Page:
Finally, here’s what Clang gives for the version of low_common_bits using intrinsics:

```low_common_bits_intrinsic:
movq    %rdi, %rax
cmpq    %rsi, %rax
je      .LBB5_2
xorq    %rax, %rsi
bsfq    %rsi, %rcx
movl    \$1, %edx
shlq    %cl, %rdx
leaq    -1(%rdx), %rcx
andq    %rax, %rcx
orq     %rdx, %rcx
movq    %rcx, %rax
.LBB5_2:
ret```

I think the final movq could be avoided, but otherwise this looks good.

## 7 Replies to “Bit Puzzle Results”

1. This is fantastic! I’ll have to try these out now.

(Sorry I missed your previous remarks; I think your assumption is fine.)

2. Chris Lattner says:

Very interesting results John. Can you also post your timing loop? Are you taking measures to ensure that the functions being tested are not being inlined and/or optimized into the timing loop? It would also be interesting to see the code generated for the versions using the builtins.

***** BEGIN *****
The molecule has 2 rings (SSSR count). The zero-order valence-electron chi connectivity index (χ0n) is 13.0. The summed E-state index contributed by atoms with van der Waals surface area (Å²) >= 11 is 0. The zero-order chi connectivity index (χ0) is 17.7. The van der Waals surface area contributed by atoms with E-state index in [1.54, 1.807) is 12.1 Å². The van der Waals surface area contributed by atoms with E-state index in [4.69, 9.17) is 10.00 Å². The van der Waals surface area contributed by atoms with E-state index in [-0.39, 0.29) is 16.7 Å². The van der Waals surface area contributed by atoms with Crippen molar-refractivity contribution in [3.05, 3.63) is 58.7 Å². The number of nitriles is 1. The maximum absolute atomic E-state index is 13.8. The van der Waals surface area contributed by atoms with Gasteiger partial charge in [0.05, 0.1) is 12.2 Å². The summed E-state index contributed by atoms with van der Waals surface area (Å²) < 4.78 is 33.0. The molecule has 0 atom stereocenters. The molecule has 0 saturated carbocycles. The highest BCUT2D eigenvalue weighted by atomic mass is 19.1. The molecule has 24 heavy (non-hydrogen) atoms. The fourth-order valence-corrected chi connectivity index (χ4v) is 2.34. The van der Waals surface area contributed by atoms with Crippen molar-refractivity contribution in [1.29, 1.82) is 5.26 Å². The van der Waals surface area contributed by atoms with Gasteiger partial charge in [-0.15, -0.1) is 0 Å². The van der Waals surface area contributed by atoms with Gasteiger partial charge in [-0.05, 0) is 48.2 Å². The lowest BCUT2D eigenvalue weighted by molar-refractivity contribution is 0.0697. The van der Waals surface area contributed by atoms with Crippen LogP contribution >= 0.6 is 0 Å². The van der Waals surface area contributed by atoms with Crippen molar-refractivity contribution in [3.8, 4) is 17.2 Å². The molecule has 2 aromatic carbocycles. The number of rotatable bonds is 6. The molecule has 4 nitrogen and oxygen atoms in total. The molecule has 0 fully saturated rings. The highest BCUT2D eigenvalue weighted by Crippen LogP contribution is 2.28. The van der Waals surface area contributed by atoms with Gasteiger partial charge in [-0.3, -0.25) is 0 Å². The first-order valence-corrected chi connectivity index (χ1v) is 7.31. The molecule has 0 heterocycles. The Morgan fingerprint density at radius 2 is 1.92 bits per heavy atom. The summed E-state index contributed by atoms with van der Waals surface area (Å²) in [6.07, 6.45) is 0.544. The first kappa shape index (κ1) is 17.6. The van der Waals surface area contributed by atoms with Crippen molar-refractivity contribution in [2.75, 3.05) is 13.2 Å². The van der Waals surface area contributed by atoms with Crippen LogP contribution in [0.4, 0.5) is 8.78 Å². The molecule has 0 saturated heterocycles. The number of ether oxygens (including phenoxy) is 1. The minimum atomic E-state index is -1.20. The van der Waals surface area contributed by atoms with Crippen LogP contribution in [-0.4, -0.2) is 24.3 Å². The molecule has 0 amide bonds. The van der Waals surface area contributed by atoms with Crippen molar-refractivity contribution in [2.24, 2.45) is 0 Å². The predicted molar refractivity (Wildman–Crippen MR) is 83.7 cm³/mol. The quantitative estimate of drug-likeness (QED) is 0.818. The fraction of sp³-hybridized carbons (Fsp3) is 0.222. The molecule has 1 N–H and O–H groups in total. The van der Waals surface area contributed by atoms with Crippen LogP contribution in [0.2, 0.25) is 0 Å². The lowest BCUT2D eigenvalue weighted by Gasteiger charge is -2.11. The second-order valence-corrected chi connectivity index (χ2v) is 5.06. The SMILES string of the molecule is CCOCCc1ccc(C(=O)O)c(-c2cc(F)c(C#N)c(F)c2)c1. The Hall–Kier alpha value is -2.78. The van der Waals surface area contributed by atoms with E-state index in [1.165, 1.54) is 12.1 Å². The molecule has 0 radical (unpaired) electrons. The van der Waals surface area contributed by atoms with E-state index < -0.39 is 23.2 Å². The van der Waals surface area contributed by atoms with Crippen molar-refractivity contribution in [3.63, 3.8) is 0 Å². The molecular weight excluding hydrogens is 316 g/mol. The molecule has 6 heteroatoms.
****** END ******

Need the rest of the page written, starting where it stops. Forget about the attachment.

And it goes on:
-Chris

3. Richard Smith says:

Hi John,

With your sample code, I see times of 6.4 for gcc and 4.1 for clang on low_common_bits_portable. However, this appears to be an artefact of inlining (and other optimizations) in the test harness. If I build the harness separately and drop in the assembly produced by gcc / icc / clang, I get exactly identical (to the limits of my measurements) run times for the code. I also get identical timings between gcc and clang (I don’t have icc to hand) by simply marking the functions as __attribute__((noinline)).

– Richard

4. Hi Chris, the timing loop (and the rest of the code) is here:

http://www.cs.utah.edu/~regehr/bitdiff.c

No, I didn’t prevent inlining. I guess it was stupid to expect the function pointers to be an optimization barrier! Let me fix that…

5. I really enjoy this type of blog posts.

They are useful self-contained results that are ideally suited for the blog medium.

I think I have code somewhere that will benefit from these results… 😉

6. Gregory says:

That’s really interesting.

What are you using this for?

7. Hi Gregory, I’m not using this for anything at all, I just enjoy bit puzzles.